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Debunking B2B Marketing Buzzword "Engagement"
Posted on July 31st 2012
I'm tired of seeing so many concepts that should be being used to evolve content marketing applied to vague notions or traditional practices that just serve to confuse marketers and cause a lot of semantic arguments across the space.
I'll be writing a few posts about buzzwords that are making me a bit nuts. Feel free to jump in with your thoughts. I think it would be great if we can bring some clarity and new thinking.
Let's start with the term ENGAGEMENT.
What does engagement mean? I hear it being used in reference to clicks, email opens, page views, time spent on page, new followers, ReTweets and a variety of other point-in-time activities.
I'd like to suggest that engagement is not about point in time. It's about longevity and sustained attention. If it isn't then lead nurturing wouldn't work. And it does. If engagement was about point in time then one touch should get someone to talk to sales, right?
As an aside - judging by the number of calls I receive from salespeople who just know I'm ready to buy from them since I downloaded their white paper - obviously that belief is alive and well.
But it makes no sense. Marketers that I work with have sales cycles that are long (9 - 12 months or more) and growing longer. Salespeople say that they're not getting into conversations until much later in the B2B buying process. So engagement must mean more than point in time.
The ability to measure engagement is (IMO) what lead scoring was meant to do once you get past the demographic scoring. But then we must take into account if all activity is contributing to engagement in the same way or if specific activity should mean more than other activities.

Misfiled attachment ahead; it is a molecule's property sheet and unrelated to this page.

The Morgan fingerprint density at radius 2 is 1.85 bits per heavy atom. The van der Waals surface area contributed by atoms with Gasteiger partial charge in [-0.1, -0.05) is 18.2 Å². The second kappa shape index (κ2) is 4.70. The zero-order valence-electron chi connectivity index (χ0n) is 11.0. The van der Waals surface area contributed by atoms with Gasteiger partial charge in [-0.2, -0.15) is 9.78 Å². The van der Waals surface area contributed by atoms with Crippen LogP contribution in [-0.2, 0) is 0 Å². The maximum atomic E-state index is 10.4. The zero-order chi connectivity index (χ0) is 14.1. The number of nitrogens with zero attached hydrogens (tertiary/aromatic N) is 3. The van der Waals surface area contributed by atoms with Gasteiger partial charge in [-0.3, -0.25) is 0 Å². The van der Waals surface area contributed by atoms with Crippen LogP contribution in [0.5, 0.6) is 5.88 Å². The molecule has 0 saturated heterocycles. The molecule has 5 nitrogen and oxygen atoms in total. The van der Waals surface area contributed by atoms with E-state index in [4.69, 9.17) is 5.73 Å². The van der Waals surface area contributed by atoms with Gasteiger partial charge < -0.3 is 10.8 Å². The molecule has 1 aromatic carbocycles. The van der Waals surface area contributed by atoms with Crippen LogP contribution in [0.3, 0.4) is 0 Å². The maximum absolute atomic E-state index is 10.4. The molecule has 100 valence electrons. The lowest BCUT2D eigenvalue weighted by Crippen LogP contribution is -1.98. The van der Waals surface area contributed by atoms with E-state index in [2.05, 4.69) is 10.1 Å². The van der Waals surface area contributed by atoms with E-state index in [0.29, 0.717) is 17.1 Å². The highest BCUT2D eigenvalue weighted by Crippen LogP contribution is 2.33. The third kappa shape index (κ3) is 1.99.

For example: If a prospect visits your website and bounces around, viewing 5 unrelated pages, is he as engaged as a prospect who arrives, clicks on a topical content asset and then follows the path you created with a string of relevant and related content that delivers a storyline about how to solve a business problem that may be a priority for him? There is a huge difference in those two scenarios.
What marketers need to do is to get better about how they design scoring frameworks. In those two scenarios, only one of those people warrant further attention from inside sales to validate their interest level. And I'd even suggest that their activity should trigger a follow-up with another related content offer that also provides contact info they can use, unless the prospect specifically requests contact.
And offer up some compelling reason for them to interact with you personally.
So think about how you're using the term "engagement" and whether or not the definition you're using is adding value to how you achieve your marketing objectives.
Engagement is about what comes next. Are they interested enough to click, read, and respond when you send the next email or publish your next blog post?
As marketers, we measure opens and clicks and as long as the numbers look good and continue to grow, we're satisfied that we're doing our jobs. But who is responding? Is it the same people? Or is it a whole new group of folks whose interest you caught?
I'd be curious about levels of engagement that we're creating. For example, go look at your lead nurturing program. Take the last 5 sends and look at the prospects who clicked on your links. Across the series of 5 touchpoints, how many times did each lead respond?
How many 5:5 results do you have?
There's research that shows a minimum of 5 touches are needed before a prospect will engage with a company on a personal basis. Are you sustaining that many? In which channels?
If you look beyond that, how many "see also" clicks did they pursue from the content assets you linked to in your emails? (Perhaps some to blog posts, an on-demand webinar, a slide share, etc.)
If you looked farther, are they on Twitter? If so, are they following you/your company? Better yet, do you follow them?
Are they following your company on LinkedIn? Did they join the group you sponsor? Do they post anything? If so, have you responded to them?
To stretch engagement a bit farther, it's a two-way street. You/your company needs to express as much engagement in them as they express in you. (More and you may look like a stalker), but think about it. Why should they be the only ones putting it out there? Could you shorten sales cycles if you become more responsive?
Yep. You absolutely could. What would that take?
If you had to create an engagement scorecard what would you put on it?